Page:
Men and women from around Africa, wearing traditional dress and identical lanyards, roamed the halls of a lavish hotel in Senegal’s capital city Dakar last week, talking about the importance of widespread condom use, or rather, their disappointment in the lack thereof. At the International Conference on Family Planning, the British government announced its plan to buy millions of female condoms for African women, and non-profits handed out pamphlets that illustrated how using condoms would change the continent in a number of ways, including planning family size and stopping the spread of H.I.V.
Condoms, contraception, and H.I.V. are the subject of a recent study that had many at the conference worried. In October, researchers from the University of Washington published a paper concluding that taking the most popular hormonal contraception for women in eastern and southern Africa—a hormone shot injected every three months—effectively doubles the risk of women becoming H.I.V.-positive. (Michael Specter wrote at the time that African women faced a bleak dilemma between preventing pregnancy or avoiding H.I.V.) Within days of local newspapers running the findings, the Ugandan and Kenyan health ministries released statements cautioning against the “fear, alarm, and panic” in their countries, and advised women to continue using both hormonal contraception and condoms to ward off unwanted pregnancies and disease. The statements added, somewhat optimistically, that the study was the latest in a series of inconclusive reports on the relationship between hormonal contraception and H.I.V. (which is true; it is the latest in seventeen studies that have been conducted over twenty-five years on the issue, with varying results), and that the study shouldn’t arouse confusion, at least not yet (which is probably false). And, indeed, there are still questions to be answered about the study.
In Dakar, the study was the talk of the conference, which I attended with support from the Pulitzer Center on Crisis Reporting. I spoke with Willard Cates, president of research for a reproductive health non-profit called FHI 360, who reviewed the newest study when its authors submitted it for publication in the Journal of the American Medical Association. Cates had recommended the study for publication, but with several reservations. The study had intended to answer a different question—whether herpes treatment makes women more or less susceptible to H.I.V.—and followed nearly four thousand couples in Botswana, Kenya, Rwanda, South Africa, Tanzania, Uganda, and Zambia for almost two years. Women were asked multiple questions about their behavior in the previous month, including what type of contraception they used.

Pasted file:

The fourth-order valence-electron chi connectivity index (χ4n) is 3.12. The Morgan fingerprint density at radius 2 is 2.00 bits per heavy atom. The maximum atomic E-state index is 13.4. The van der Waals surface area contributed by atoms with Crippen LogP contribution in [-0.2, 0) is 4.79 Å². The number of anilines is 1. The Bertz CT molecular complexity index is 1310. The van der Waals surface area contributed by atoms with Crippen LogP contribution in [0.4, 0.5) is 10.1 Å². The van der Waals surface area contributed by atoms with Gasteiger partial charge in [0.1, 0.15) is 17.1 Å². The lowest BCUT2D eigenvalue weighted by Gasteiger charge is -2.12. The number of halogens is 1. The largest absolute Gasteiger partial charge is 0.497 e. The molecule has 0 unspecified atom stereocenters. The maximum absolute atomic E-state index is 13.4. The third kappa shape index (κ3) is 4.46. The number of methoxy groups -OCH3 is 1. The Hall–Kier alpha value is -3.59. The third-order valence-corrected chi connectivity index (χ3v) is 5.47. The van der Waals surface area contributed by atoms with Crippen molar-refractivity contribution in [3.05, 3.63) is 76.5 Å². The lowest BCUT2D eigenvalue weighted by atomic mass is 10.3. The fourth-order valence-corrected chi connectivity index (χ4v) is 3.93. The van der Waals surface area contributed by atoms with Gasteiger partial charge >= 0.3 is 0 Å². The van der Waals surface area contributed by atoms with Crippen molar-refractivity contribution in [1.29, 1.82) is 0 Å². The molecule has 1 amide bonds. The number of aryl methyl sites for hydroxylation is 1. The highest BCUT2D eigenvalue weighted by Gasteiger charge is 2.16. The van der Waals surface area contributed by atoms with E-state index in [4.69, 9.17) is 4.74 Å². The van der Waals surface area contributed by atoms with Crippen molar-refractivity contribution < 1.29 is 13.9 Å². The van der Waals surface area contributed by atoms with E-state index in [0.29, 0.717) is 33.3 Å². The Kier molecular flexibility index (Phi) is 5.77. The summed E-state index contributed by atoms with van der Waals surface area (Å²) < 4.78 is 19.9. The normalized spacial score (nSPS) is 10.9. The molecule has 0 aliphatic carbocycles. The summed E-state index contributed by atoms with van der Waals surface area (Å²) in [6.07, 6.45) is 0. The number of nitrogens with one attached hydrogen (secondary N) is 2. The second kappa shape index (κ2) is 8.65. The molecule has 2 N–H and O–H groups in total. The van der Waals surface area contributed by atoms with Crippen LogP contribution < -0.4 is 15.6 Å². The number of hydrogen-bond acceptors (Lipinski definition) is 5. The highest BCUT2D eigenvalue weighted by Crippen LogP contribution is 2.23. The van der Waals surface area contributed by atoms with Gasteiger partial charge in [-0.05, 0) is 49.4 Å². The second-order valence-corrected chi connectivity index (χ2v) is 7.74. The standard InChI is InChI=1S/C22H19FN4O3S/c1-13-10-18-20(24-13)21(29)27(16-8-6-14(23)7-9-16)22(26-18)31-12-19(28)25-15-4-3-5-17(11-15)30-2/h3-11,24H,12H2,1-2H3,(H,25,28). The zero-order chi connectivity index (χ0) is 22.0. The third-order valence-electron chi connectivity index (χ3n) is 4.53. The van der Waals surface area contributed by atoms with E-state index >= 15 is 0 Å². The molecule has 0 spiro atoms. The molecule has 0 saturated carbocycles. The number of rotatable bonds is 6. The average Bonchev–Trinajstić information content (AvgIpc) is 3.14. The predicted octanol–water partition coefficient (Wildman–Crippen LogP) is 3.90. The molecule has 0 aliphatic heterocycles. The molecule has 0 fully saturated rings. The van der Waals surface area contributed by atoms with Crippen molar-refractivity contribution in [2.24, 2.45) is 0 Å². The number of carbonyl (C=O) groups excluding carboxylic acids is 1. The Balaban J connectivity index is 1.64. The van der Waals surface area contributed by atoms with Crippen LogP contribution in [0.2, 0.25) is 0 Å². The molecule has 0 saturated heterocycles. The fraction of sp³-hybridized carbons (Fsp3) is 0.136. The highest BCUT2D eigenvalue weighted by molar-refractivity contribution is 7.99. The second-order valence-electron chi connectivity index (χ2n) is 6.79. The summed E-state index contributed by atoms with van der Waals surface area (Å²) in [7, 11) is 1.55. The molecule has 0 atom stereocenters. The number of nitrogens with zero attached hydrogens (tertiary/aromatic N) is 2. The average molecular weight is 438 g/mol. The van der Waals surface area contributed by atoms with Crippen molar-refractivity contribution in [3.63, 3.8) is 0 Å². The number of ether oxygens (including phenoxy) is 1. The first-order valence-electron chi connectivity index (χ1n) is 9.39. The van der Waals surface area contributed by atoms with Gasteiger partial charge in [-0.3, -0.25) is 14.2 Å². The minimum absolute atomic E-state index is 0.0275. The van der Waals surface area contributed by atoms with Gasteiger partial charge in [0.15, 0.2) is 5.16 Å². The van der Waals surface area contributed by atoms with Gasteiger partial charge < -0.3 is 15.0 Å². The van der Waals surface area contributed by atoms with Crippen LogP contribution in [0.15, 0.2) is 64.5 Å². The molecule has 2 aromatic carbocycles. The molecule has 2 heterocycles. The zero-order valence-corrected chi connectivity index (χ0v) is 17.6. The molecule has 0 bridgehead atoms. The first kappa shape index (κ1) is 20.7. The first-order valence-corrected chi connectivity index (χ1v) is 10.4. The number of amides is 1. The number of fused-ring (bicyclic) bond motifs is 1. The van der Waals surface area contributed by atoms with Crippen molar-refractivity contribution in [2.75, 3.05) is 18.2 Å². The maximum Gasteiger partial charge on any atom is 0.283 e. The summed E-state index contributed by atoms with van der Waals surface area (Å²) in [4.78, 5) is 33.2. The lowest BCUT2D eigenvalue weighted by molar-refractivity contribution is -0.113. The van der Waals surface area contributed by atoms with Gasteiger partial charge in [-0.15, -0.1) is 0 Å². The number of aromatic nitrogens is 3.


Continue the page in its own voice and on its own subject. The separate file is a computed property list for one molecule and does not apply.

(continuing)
Women said that they used either hormonal or non-hormonal contraception (such as condoms and spermicide) and both groups reported similar rates of condom use. If the women in the group who were taking hormone shots were not using condoms to the extent that they said they were, however, it could have affected the results. Their responses may have been the result of social desirability bias—an aspect of human nature where people who are frequently counseled to take a certain action, like using condoms or brushing their teeth every night, may say they do so when asked, even if they don’t. There also could have been multiple differences in the behavior of the women in the two groups, such as how they select partners or if they have frequent sex.
And there is no satisfying consensus about the mechanism by which the contraceptive encourages infection. At the moment, one theory suggests that the spike of hormone injected into a woman’s body in the first month after she gets a hormone shot may trigger an immune or anatomic reaction that allows her to become more susceptible to H.I.V.
The researchers I talked to in Dakar raised the possibility of a randomized control study, where women are followed after they are separated into groups that alternatively are given hormonal contraception, IUDs, and implants, the latter two being methods that are not suspected to have links to H.I.V. The complication is that there would be doubts about assigning women to a regimen that a major study has now suggested is dangerous.
There is also the matter of the study’s finding that, when H.I.V.-positive women take the shot, their male sexual partners are twice as likely to become infected than if they had used no contraception. That conclusion is sobering. The reach of H.I.V. in Africa goes without saying. What needs to be determined, and soon, is whether using the once-ideal package of hormonal contraception and condoms is backfiring.